Description - Unexpected Educational Pathways by Elizabeth A. Peck
The authors consider various forms of non-normative educational pathways within the cultural contexts of Canada, England, Finland, Sweden, Switzerland, and the United States of America. Rather than conducting cross-cultural comparisons of normative educational pathways, the authors focus on (a) identifying unexpected educational pathways across various ages using various analytic methods and (b) examining a wide range of factors that may promote, inhibit, or result from these diverse forms of educational progress. The results are intended to help researchers and policy-makers understand why some students who appear to be on promising educational pathways fail to succeed and why other students, who appear to be at risk for failure, nevertheless go on to negotiate successful educational pathways.
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(228mm x 156mm x 12mm)
John Wiley & Sons Ltd
Publisher: John Wiley and Sons Ltd
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Book Reviews - Unexpected Educational Pathways by Elizabeth A. Peck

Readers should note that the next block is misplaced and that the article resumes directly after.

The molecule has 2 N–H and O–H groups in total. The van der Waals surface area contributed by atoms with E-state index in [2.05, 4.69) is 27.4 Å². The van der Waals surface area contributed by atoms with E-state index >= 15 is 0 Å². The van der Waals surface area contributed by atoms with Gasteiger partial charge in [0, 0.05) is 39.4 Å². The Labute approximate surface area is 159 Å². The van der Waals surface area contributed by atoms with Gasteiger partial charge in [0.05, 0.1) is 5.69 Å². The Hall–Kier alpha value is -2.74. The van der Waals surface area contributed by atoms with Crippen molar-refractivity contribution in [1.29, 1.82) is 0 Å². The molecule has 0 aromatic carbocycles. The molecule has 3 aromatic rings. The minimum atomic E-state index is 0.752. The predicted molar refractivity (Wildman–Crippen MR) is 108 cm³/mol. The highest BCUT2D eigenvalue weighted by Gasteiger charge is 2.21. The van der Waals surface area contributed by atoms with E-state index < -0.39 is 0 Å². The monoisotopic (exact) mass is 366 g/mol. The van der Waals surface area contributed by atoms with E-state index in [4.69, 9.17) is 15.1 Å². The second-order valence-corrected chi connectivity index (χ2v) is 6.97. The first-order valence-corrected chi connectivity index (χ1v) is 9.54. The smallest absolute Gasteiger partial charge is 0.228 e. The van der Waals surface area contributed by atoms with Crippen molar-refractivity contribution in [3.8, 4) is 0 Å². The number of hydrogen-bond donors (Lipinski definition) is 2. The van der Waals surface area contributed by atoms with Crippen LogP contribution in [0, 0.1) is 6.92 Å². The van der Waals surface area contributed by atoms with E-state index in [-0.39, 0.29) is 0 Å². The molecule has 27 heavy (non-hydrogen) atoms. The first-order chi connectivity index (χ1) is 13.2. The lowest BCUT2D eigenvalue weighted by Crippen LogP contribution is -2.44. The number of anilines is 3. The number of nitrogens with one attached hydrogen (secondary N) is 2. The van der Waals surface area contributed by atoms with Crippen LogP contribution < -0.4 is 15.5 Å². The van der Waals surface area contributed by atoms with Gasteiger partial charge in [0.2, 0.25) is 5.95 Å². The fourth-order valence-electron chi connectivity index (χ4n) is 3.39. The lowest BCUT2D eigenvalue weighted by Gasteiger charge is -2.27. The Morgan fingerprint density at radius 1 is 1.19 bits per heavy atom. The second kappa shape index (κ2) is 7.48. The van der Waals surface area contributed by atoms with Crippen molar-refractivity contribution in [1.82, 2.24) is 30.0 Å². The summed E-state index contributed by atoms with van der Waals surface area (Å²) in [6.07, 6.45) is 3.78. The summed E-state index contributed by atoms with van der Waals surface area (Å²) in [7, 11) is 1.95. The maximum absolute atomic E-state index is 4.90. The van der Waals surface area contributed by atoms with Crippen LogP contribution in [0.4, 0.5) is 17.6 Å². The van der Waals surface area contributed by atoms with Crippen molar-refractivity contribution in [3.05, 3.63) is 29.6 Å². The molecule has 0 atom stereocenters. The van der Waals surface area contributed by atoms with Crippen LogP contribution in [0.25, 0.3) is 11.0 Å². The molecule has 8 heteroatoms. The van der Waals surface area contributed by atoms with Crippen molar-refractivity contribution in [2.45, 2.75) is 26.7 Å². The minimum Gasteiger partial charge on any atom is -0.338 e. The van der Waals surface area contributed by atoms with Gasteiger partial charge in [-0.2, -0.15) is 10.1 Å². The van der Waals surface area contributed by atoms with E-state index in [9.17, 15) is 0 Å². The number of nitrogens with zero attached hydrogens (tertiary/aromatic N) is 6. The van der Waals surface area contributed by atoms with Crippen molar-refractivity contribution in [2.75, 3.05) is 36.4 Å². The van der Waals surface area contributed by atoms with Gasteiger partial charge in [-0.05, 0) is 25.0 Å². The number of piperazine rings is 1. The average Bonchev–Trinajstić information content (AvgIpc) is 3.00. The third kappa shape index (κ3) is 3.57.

Author Biography - Elizabeth A. Peck
Dr. Peck is a Research Investigator at the Research Center for Group Dynamics in the Institute for Social Research at the University of Michigan. He uses a combination of variable- and pattern-centered methodological approaches to study how personal and contextual multilevel systems interact to produce more or less healthy forms of human development. Dr. Feinstein is Professor of Education and Social Policy at the Institute of Education, Univeristy of London and Director of the Centre for Research on the Wider Benefits of Learning, a centre funded by the UK Government's Department for Children, Schools and Families and others to investigate the economic, social, and personal effects of education and other policy interventions. Dr. Eccles is the McKeachie Collegiate Professor of Psychology, Women's Studies, and Education at the University of Michigan. Her most recent work focuses on: (1) ethnicity as a part of the self and as a social category influencing experiences and (2) the relation of self beliefs and identity to the transition from mid to late adolescence and then into adulthood.